Steve Kun, who owns 20 properties in the stretch, remained an objector to expropriation, and did not withdraw as was reported Thurdsay in The Expositor.
Some city officials misinterpreted a letter from Kun's lawyer that he had withdrawn. In fact, the letter merely declared that the lawyer himself had been instructed to withdraw from the hearing. Kun intended to represent himself.
In his testimony, Kun said he is not opposed to the city's redevelopment drive on south Colborne, only to council's method.
He said that his business goal was to purchase downtown properties to facilitate big projects.
He said he has sold blocks, when requested. For example, a group of eight properties on north Colborne were sold to the city, and later became part of the Harmony Square development. Another group of properties was turned into Laurier Brantford's Heritage Block project.
He also participated in a series of failed proposals to give the YMCA a new permanent home.
But he is adamant that the city did not talk seriously with him about the south side of Colborne. And he was never officially asked to attend any meetings of the task force, which met with other property owners.
In testimony, Kun recounted that city manager John Brown had asked him to a meeting last Jan. 8 to talk about south Colborne and the properties he had optioned to Lechcier- Kimel.
Kun said he told Brown that the options had been extended to the end of February because Lechcier-Kimel was having trouble with financing to close the major purchase. If it didn't work out, Kun said the city could buy his properties on the same deal given to Lechcier-Kimel.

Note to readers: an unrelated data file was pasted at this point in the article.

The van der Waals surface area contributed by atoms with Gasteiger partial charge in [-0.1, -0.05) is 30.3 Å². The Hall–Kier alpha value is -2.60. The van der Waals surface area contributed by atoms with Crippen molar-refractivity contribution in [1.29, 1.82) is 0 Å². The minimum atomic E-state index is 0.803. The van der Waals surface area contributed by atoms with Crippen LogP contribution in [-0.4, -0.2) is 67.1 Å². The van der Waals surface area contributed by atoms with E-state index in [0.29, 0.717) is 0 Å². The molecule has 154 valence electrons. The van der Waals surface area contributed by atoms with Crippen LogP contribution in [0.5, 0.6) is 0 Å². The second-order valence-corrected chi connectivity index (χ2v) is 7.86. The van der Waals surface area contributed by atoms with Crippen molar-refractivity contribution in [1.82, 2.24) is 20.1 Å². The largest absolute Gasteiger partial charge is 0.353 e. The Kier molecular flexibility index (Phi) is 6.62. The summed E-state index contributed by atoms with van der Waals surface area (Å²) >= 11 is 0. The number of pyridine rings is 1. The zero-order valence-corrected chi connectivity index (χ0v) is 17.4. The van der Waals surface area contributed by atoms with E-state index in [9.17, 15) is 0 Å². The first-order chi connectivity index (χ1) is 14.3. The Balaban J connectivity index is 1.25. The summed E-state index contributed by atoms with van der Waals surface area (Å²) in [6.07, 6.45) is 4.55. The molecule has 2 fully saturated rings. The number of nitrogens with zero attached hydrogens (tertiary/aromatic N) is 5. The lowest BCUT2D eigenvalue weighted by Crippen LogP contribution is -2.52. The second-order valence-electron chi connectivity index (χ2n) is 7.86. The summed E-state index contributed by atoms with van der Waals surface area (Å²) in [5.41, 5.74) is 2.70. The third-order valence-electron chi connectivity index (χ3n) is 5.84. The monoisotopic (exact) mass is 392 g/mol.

He said Brown told him "the city is definitely not interested in any purchase of properties on the south side of Colborne."
The next month, council approved expropriation, a move that made it impossible for Lechcier-Kimel to get the necessary financing to buy the properties, said Kun.
"In all fairness to the developer (Lechchier-Kimel), the city did not give him the cooperation he needed," said Kun, accusing city officials of "duplicity" in their dealings.
"The city has not acted in good faith. I don't think it's fair, I don't think it's sound and I don't think it's necessary to expropriate in this way. There are willing sellers and willing buyers."
Dick Waterous, principal in Tutela Properties Ltd., argued the city could not demonstrate it needs to expropriate a vacant property his company owns at the western end of Colborne, near Icomm Drive.
He pointed out sections in the downtown master plan, which identify the property as a "gateway," but did not recommend immediate action because more technical information was needed about its condition.